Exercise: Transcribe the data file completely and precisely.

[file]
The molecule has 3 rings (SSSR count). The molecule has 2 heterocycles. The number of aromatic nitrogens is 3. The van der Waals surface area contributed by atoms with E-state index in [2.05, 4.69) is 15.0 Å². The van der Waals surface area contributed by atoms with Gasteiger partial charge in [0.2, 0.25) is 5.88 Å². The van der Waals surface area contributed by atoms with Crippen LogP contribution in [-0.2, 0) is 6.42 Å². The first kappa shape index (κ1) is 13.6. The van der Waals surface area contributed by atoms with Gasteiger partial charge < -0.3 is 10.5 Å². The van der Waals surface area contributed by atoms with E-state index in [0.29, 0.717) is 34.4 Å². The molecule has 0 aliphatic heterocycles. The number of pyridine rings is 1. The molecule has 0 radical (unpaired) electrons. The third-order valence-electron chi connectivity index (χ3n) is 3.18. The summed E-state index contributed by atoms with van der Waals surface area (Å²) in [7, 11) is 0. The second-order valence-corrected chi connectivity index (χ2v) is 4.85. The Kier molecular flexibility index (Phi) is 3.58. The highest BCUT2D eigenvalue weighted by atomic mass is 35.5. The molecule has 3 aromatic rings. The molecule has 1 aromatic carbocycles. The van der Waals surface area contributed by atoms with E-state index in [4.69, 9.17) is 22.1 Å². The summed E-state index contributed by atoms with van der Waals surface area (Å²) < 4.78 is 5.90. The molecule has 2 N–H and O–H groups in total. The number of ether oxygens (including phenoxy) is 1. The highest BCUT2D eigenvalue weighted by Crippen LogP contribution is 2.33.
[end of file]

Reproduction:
The molecule has 3 rings (SSSR count). The molecule has 2 heterocycles. The number of aromatic nitrogens is 3. The van der Waals surface area contributed by atoms with E-state index in [2.05, 4.69) is 15.0 Å². The van der Waals surface area contributed by atoms with Gasteiger partial charge in [0.2, 0.25) is 5.88 Å². The van der Waals surface area contributed by atoms with Crippen LogP contribution in [-0.2, 0) is 6.42 Å². The first kappa shape index (κ1) is 13.6. The van der Waals surface area contributed by atoms with Gasteiger partial charge < -0.3 is 10.5 Å². The van der Waals surface area contributed by atoms with E-state index in [0.29, 0.717) is 34.4 Å². The molecule has 0 aliphatic heterocycles. The number of pyridine rings is 1. The molecule has 0 radical (unpaired) electrons. The third-order valence-electron chi connectivity index (χ3n) is 3.18. The summed E-state index contributed by atoms with van der Waals surface area (Å²) in [7, 11) is 0. The second-order valence-corrected chi connectivity index (χ2v) is 4.85. The Kier molecular flexibility index (Phi) is 3.58. The highest BCUT2D eigenvalue weighted by atomic mass is 35.5. The molecule has 3 aromatic rings. The molecule has 1 aromatic carbocycles. The van der Waals surface area contributed by atoms with E-state index in [4.69, 9.17) is 22.1 Å². The summed E-state index contributed by atoms with van der Waals surface area (Å²) < 4.78 is 5.90. The molecule has 2 N–H and O–H groups in total. The number of ether oxygens (including phenoxy) is 1. The highest BCUT2D eigenvalue weighted by Crippen LogP contribution is 2.33.